Alle Abend brennt sie,                    It burns every evening,
Doch mich vergaß sie lang.                    Although it forgot me long ago.
Und sollte mir ein Leid gescheh’n,                    And if a mishap should befall me,
Wer wird bei der Laterne steh’n,                    Who will stand by the lamppost,
Mit dir, Lili Marleen!                    With you, Lili Marleen?

-A.
Photos Courtesy of:

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Jacques Brel

One of the most notorious Belgian singers of all time has to be Jacques Brel. Even a half century later, his songs and talent are still recognized across the world.

Personally, I am not sure what is more enchanting about him: his talent for poetic music or his eccentric performances. Shamefully, I hardly speak any French (even though I studied it for three years in high school), so I think that it was his performance that first drew me in. His voice is so dramatic that it tells a story unlike any singer I have ever heard. His somewhat awkward movements and gestures only add to his initial charm.

I could go on for hours explaining every single one of his songs, bit instead I’ll just focus on my favorite: Les Bourgeois. (i’ll just post the link here because it will not embed properly)

http://www.youtube.com/watch?v=dCHi5apc1lQ

Literally speaking, Les Bourgeois is about three friends going out one night to have a good time drinking and such. Around midnight, the Bourgeois (implied here as established men) pass by from their hotel. As the pass by, the three boys mock them by mooning them and comparing them to pigs. By the end of the song, it is assumed that Brel is describing how the three friends have now become the bourgeois.

Although the story of the song has little meaning or impact on me (is that horrible to say?), it is still one of my absolute favorites. The theatrical element that it is sung with is unbelievable.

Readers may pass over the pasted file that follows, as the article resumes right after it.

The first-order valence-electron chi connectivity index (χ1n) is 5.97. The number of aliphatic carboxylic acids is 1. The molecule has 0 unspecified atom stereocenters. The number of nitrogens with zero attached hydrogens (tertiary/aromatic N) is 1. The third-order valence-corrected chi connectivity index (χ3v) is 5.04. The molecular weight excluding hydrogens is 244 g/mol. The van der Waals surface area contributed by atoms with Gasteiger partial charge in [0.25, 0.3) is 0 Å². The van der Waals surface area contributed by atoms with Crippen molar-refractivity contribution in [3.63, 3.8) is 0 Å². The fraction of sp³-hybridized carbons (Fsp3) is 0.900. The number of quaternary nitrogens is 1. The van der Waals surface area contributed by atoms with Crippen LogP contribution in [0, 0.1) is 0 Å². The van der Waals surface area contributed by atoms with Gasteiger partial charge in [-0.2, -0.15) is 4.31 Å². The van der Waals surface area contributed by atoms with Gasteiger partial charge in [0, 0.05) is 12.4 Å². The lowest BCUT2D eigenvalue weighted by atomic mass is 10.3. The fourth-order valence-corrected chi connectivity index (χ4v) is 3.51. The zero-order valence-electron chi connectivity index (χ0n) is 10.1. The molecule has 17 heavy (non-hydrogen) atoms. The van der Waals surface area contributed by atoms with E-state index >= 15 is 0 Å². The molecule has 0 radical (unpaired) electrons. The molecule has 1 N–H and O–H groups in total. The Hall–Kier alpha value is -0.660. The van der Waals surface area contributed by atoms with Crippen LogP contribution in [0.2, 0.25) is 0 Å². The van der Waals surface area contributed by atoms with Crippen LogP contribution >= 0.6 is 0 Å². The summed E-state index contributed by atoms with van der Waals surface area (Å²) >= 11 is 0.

In addition to being a phenomenal singer, Brel was also an actor. Unfortunately, Brel passed away in 1978 at the age of 49. It is refreshing to see the honorable and honest life that he lived, and it is assuring to know that such a remarkable man is still remembered today.

-C

Sources:

http://www.trouveztout.org/Jacques-Brel/

http://www.alinasadventuresinhomemaking.com/2007/12/serge-gainsbour.html

http://www.youtube.com/watch?v=dCHi5apc1lQ

http://www.last.fm/music/Jacques+Brel/+images/34470003

http://www.geekdemusique.com/jacques-brel-jef-un-classique/

Music for a Classical Atmosphere

Hello everyone! Sorry that this is a day late; the system seemed to think we had compromising material on our blog and shut down our posting abilities until we could be reviewed by staff. I hope this lives up to how much you missed out!

Ok, so this is the first time I’ve ever tried to do this. I’m going to talk to you about music, something I will not even pretend to be an expert about! So, for all of you music buffs, this isn’t a classical playlist as much as it is music with a classical feel. Music that brings you back to the 1300s, the 1700s, etc. I was jumping between writing about the best of the 1920s-1940s and this, but I think that this might bring to light some interesting groups you didn’t think of! So turn your scopes back pretty far, retroverts, because we’re taking a jump into the real past.

Francisco de la Torre

Francisco de la Torre
You can find pieces of Francisco de la Torre on Youtube, thankfully, and if you want to jump back to real Spanish mediaeval music, this fellow is the way to go. He’s a mediaeval composer who was most likely from Sevilla. His work has a jumpy, lilting feel that is very typical of mediaeval tunes. Check out a few of these videos:

Mediaeval Baebes

These ladies have been a favourite of mine for several years, and are a staple of the ancient-loving in music. You can find their website online, where they have a few samples of songs. I don’t recall if you can buy them on iTunes (I ripped their CDs onto my iTunes), but it’s certainly worth a try. They sing in Middle English, Latin, Italian, and I believe, at times, in modern English as well.
Mediaeval Baebes

Some of my favourites of theirs include: